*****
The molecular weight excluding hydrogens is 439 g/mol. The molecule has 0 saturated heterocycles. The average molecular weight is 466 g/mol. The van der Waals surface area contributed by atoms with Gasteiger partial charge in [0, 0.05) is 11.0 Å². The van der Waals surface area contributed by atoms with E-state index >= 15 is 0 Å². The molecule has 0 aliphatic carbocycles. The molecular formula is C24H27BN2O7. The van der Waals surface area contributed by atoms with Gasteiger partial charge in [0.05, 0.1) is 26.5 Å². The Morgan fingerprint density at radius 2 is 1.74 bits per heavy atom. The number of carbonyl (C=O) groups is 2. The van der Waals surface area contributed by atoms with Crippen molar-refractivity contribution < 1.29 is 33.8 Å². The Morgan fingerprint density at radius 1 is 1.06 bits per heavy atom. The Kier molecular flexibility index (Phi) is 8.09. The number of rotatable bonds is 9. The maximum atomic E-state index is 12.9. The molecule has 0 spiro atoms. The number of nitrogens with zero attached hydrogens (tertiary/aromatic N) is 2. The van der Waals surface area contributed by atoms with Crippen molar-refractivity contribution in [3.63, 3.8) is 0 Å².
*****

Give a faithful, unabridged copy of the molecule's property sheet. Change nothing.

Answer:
The molecular weight excluding hydrogens is 439 g/mol. The molecule has 0 saturated heterocycles. The average molecular weight is 466 g/mol. The van der Waals surface area contributed by atoms with Gasteiger partial charge in [0, 0.05) is 11.0 Å². The van der Waals surface area contributed by atoms with E-state index >= 15 is 0 Å². The molecule has 0 aliphatic carbocycles. The molecular formula is C24H27BN2O7. The van der Waals surface area contributed by atoms with Gasteiger partial charge in [0.05, 0.1) is 26.5 Å². The Morgan fingerprint density at radius 2 is 1.74 bits per heavy atom. The number of carbonyl (C=O) groups is 2. The van der Waals surface area contributed by atoms with Crippen molar-refractivity contribution < 1.29 is 33.8 Å². The Morgan fingerprint density at radius 1 is 1.06 bits per heavy atom. The Kier molecular flexibility index (Phi) is 8.09. The number of rotatable bonds is 9. The maximum atomic E-state index is 12.9. The molecule has 0 spiro atoms. The number of nitrogens with zero attached hydrogens (tertiary/aromatic N) is 2. The van der Waals surface area contributed by atoms with Crippen molar-refractivity contribution in [3.63, 3.8) is 0 Å².